How to Maintain Your Rod & Reel
OK, you have invested your time in choosing that perfect rod and reel combo, and you want to make sure it becomes a family heirloom, right? That can happen; I still have an old cork- handled fiberglass rod from my great uncle. In this article, I am going to go over three easy steps to ensure that your rod and reel stay in great condition year after year!
STEP ONE: CLEAN THOROUGHLY!
This might seem like a no-brainer, especially if you are fishing salt water. However, many of us finish our trips with a haphazard cleaning of the gear. Depending on the frequency of use or storage conditions this can be the most important part of maintaining your rod and reel. Contrary to popular belief it is not good to completely submerse the rod and reel in water after use! I love to fish bass on the East Coast lakes, and I have a buddy who will dunk his rod and reel in the lake each time we finish a good session. At this point we smile at each other; I have spent many hours on the water trying to explain that when he completely submerses the reel, water will enter the compartments and cause issues. Beyond that, even if the lake water looks clear and clean, there are micro- sediments inherent to any natural water source floating around, waiting to enter those sensitive inner workings of your reel. Sometimes (especially by our launch ramp, where he always dunks the reel) I know there is even a small amount of gas or oil from old outboards. Let’s talk about how to clean your rod and reel properly.
You may think a simple rinse might be all you need to maintain your rod, but a little attention will not only extend the life of your rod but improve your fishing. Besides, you probably want to spend more time outdoors and less time fixing equipment.
The line guides of your reel can be come nicked or scratched, and this can contribute to a line break when landing a big fish. Examine the eyes with a magnifying glass. If you note a groove or scratch, use fine-grained sandpaper to smooth out the inner ring of the guide. A bit of paint will ensure your guides do not rust and this will remove one simple cause of line breakage.
Clean the entire rod with warm, soapy water (a vinegar solution will work as well) and rinse with clean, fresh water. Allow the rod to thoroughly dry before storing properly.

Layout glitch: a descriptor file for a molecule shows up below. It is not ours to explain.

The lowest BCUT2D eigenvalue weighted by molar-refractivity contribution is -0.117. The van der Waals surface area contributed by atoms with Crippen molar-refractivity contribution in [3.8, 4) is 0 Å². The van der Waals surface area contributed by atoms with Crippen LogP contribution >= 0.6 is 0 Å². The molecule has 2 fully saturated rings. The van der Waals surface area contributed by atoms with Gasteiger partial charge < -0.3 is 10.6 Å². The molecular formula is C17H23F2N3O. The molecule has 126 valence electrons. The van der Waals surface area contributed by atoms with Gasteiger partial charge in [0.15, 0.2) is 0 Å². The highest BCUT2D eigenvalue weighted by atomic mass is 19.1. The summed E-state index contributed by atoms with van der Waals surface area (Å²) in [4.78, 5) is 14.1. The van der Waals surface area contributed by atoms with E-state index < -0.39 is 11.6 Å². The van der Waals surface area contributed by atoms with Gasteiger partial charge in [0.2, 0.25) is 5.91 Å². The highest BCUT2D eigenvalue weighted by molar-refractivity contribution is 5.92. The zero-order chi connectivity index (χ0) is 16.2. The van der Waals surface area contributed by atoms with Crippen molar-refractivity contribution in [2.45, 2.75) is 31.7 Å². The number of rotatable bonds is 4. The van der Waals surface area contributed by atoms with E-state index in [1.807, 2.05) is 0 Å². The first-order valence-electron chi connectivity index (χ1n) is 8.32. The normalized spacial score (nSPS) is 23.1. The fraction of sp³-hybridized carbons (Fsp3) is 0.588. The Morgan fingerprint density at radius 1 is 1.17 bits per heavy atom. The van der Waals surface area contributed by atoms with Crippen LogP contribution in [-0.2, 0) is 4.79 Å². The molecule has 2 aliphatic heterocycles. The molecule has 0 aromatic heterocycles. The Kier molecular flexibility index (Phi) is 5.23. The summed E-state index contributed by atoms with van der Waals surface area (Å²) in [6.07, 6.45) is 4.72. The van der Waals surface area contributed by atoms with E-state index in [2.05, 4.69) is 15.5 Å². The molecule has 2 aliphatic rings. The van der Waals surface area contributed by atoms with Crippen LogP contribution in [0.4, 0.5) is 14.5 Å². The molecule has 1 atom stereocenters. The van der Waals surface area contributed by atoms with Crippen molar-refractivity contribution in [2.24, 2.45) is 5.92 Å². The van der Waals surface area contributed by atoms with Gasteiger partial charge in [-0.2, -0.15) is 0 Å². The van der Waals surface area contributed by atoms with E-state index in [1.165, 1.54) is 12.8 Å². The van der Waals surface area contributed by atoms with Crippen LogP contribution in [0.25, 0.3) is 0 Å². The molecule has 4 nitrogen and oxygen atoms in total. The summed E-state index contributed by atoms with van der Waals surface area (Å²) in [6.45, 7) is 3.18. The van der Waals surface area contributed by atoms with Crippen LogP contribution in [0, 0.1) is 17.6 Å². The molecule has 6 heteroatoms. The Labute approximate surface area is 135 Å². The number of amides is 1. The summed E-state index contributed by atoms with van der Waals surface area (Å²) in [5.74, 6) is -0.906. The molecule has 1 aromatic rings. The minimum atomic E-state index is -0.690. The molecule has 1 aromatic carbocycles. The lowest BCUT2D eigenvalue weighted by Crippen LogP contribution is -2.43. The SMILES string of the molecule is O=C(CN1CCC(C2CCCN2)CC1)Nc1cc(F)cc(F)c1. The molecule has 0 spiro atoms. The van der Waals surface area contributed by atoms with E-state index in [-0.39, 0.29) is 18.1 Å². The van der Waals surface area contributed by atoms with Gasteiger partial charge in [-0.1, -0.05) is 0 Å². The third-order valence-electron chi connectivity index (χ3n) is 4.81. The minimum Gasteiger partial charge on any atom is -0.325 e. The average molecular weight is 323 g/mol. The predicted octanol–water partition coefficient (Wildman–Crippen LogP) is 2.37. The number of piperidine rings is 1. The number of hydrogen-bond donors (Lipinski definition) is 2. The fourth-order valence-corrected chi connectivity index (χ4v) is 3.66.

A reel is a very complex piece of modern machinery and can be intimidating to a novice angler when taken apart. If you are not familiar with removing and replacing parts on your reel, head to a local tackle shop or ask an experienced friend for some guidance the first time you service your reel.
Never use gasoline or petroleum- based products to clean your reel. This can damage sensitive plastic
parts. I prefer warm, soapy water; natural products like Simple Green can work well too. Be sure you only use a cloth or fibre brush to clean the inner workings of your reel. A good rule of thumb when dealing with the sensitive parts of your reel is to never touch metal to metal; a wire brush can throw off the delicately balanced parts to the point that your reel will no longer function correctly. I like to use an old toothbrush with a small head to reach inside.
Remember to remove the spool of fishing line before starting to service your reel. The soapy water will remove the grease or oil from the reel, so once you are finished, allow the rod and reel to dry and head straight for STEP TWO.
STEP TWO – LUBRICATE LIGHTLY
There are many great products on the market to lubricate your reel after you have thoroughly cleaned it. I prefer grease, although it does require a bit more attention to detail to make sure you have properly covered the gears. I find using a toothpick works very well to reach inside to all of the teeth of the many gears your fishing reel will contain.
Insider tip: If you are using oil to lubricate your fishing reel, start from the bottom of the gears and work your way up. This way you do not accidentally apply too much and can adequately lubricate the reel. Be sure to work the grease or oil into your reel by turning until you feel the action glide “like new.” It should feel natural and without friction.
A WORD ON BEARINGS
Depending on your reel, the bearings might come sealed from the factory or accessible to service. Again, if you are unfamiliar with servicing bearings find a reputable source to guide you through the first time. Once I have the bearings free, I clean them with lighter fluid (be sure to remove all lighter fluid after to prevent damaging those plastic parts inside your reel) and then grease them carefully.
STEP THREE – STORE PROPERLY
A properly stored rod and reel should never be exposed to dust, salt, or humidity. These factors can contribute to the corrosion of the metals and destroy the careful work you have done in Steps One and Two. So be mindful of where you are storing your rod and reel. Storing your rod and reel in the travel tube is not a good option. These tubes are most likely sealed and can hold in moisture, again contributing to the break down of your reel’s components.
You should always store your rod and reel with the drag loosened, the reel hanging down, and out of the elements. If you decide to use your basement or garage be sure the area is free from dust, or salt from ice removal, or winds from a saltwater source.
Never store your rod with tension; I like to remove any tackle and secure the line to the spool to ensure there is nothing that can bend the rod from the natural position.
With these three easy steps, you can make sure your rod and reel are functioning perfectly for years to come.